• Recommends that new schools be reviewed within three years of operation and that existing schools by reviewed by the end of the 2022-23 school year or as soon as practicable thereafter and regularly thereafter.
• Provides additional due process to the nonpublic school throughout the substantial equivalency process.
• Focuses on providing instruction in subject areas required by law rather than specific state learning standards.
• Explicitly allows for integrated curriculum that delivers content by incorporating more than one subject into the content of a course.
• Requires LSAs to annually file a list t of nonpublic schools subject to their review and Commissioner’s review by Sep. 1, 2020 and each September 1 thereafter; and
• Requires LSAs to file an annual update regarding the status of substantial equivalency reviews by Sep. 1, 2024 and each September 1 thereafter.
Thus, many alternatives were considered in the development of the proposed regulation.
9. FEDERAL STANDARDS:
There are no related Federal standards.
10. COMPLIANCE SCHEDULE:
The Department is proposing the following recommended timelines:
• New nonpublic schools that open on or after the effective date of the proposed regulation must be reviewed and all recommendations and final determinations should be made within three years of when the nonpublic school commences instruction and regularly thereafter.
• Existing nonpublic schools that are operating on the effective date of the proposed regulation must be reviewed and all recommendations and final determinations should be made by the end of the 2022-2023 school year or as soon as practicable thereafter and regularly thereafter.
Summary of Regulatory Flexibility Analysis (Full text is posted at the following State website: http://www.counsel.nysed.gov/rulesandregs):
(a) Small businesses:
The proposed amendment will not impose any additional compliance requirements on small businesses, and is necessary to provide guidance to local school authorities (LSAs) to assist them in fulfilling their responsibilities under Education Law §§ 3204, 3205, and 3210 in determining whether students in nonpublic schools are receiving instruction that is at least substantially equivalent to the instruction being provided to students of like age and attainments at the public schools.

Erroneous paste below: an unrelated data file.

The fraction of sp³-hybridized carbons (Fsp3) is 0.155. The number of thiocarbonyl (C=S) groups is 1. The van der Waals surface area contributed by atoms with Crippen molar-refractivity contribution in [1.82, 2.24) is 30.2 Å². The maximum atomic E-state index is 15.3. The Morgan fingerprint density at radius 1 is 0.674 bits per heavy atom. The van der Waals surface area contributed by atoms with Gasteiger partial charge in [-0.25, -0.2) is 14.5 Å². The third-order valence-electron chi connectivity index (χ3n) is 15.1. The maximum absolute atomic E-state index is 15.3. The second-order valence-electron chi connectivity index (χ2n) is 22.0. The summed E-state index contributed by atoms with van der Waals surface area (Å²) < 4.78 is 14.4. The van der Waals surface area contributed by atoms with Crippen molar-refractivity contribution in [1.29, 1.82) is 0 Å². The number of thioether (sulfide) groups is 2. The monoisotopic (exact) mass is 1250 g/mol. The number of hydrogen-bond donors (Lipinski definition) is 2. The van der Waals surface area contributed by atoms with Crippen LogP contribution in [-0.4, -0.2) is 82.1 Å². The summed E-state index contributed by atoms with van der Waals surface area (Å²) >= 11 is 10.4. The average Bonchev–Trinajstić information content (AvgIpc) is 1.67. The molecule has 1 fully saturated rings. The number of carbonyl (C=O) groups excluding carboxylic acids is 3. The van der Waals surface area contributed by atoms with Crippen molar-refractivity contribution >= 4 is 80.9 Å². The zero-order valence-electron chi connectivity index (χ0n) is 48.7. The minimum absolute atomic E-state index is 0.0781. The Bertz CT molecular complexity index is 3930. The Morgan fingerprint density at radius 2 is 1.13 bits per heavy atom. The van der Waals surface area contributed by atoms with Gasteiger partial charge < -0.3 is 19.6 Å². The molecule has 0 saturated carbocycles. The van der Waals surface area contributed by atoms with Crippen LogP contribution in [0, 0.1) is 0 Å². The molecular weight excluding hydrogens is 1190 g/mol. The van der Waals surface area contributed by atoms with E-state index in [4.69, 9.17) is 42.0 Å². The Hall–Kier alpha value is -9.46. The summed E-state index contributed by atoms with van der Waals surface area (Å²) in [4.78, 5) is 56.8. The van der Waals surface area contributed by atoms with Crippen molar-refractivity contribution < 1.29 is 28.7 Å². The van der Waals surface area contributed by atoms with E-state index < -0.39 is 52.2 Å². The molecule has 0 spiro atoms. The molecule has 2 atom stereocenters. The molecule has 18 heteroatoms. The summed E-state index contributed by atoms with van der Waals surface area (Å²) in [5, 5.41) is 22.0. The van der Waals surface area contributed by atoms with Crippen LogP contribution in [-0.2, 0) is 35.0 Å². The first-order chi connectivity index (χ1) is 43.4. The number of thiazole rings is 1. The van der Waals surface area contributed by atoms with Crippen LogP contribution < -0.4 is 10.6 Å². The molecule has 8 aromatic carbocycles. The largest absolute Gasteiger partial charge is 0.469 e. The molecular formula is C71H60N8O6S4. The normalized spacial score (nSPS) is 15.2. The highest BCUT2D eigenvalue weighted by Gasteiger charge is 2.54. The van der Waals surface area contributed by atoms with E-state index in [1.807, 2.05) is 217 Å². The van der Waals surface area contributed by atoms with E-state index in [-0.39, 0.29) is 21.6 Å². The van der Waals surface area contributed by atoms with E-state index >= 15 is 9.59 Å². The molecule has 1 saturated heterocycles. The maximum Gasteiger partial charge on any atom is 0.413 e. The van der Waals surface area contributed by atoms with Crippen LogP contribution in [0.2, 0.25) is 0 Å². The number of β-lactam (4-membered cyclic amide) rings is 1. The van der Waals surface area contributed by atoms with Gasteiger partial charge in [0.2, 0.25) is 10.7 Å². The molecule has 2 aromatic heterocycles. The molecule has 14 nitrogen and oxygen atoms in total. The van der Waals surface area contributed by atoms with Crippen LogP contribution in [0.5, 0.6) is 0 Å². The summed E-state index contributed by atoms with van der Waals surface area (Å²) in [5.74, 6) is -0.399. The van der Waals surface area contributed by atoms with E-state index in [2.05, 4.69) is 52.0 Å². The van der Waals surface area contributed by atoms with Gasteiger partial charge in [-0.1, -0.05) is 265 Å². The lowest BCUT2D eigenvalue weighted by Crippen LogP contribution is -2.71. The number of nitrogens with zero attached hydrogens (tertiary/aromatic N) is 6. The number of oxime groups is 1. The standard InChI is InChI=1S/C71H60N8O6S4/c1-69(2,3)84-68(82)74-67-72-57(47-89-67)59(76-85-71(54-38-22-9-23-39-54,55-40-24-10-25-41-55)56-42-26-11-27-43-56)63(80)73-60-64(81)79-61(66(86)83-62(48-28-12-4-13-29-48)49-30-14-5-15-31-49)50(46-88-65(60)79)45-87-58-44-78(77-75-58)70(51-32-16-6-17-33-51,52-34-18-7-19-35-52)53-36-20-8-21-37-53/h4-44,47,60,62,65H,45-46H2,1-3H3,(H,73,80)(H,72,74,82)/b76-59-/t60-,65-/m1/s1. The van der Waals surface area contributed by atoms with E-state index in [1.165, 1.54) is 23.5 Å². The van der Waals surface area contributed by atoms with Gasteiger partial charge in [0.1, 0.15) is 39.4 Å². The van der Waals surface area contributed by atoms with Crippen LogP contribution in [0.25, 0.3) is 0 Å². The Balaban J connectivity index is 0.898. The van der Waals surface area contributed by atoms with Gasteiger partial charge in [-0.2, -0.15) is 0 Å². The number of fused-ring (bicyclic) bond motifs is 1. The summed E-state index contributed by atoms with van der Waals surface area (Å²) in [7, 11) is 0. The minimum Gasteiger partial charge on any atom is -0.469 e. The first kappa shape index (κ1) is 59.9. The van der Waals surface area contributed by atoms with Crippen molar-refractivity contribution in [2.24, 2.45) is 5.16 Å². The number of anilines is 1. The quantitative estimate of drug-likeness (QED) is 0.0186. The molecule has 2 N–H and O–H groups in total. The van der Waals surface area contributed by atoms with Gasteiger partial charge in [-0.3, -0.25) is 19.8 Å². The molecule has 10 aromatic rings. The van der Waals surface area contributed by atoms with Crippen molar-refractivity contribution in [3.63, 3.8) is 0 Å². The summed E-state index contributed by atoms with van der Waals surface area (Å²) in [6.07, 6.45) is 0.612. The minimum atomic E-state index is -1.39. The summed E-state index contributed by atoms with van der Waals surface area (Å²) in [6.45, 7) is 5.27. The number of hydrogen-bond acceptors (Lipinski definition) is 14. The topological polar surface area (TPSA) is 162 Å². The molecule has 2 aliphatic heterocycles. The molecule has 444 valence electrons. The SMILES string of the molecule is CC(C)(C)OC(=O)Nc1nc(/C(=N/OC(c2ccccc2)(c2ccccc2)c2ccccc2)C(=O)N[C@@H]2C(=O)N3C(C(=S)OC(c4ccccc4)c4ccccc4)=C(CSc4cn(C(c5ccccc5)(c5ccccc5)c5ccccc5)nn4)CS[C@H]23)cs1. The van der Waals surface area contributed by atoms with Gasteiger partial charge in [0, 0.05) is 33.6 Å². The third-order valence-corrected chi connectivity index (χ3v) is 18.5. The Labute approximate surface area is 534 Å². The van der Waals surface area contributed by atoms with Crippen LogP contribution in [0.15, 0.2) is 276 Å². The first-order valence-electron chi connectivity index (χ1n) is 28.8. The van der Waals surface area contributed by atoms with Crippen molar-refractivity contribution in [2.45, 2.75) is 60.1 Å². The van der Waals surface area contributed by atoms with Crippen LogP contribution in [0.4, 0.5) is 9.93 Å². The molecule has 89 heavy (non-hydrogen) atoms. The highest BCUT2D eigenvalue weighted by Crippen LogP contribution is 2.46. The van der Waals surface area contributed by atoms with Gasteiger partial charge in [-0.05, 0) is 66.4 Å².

(b) Local government:
The proposed rule is necessary to provide guidance to local school authorities (LSAs) to assist them in fulfilling their responsibilities under Education Law §§ 3204, 3205, and 3210 in determining whether students in nonpublic schools are receiving instruction that is at least substantially equivalent to the instruction being provided to students of like age and attainments at the public schools. The proposed rule is necessary to direct LSAs to make determinations and recommendations to the Commissioner, as applicable, regarding the substantial equivalency of instruction in nonpublic schools in accordance with Education Law §§ 3204, 3205, and 3210. The proposed regulation recommends a timeline and procedure for substantial equivalency reviews and determinations. The proposed regulation recommends regular contact and communication between public and nonpublic schools. It also requires an LSA to consider the listed criteria when making a substantial equivalency determination or recommendation to the Commissioner. The proposed regulation also imposes an annual reporting requirement on LSAs.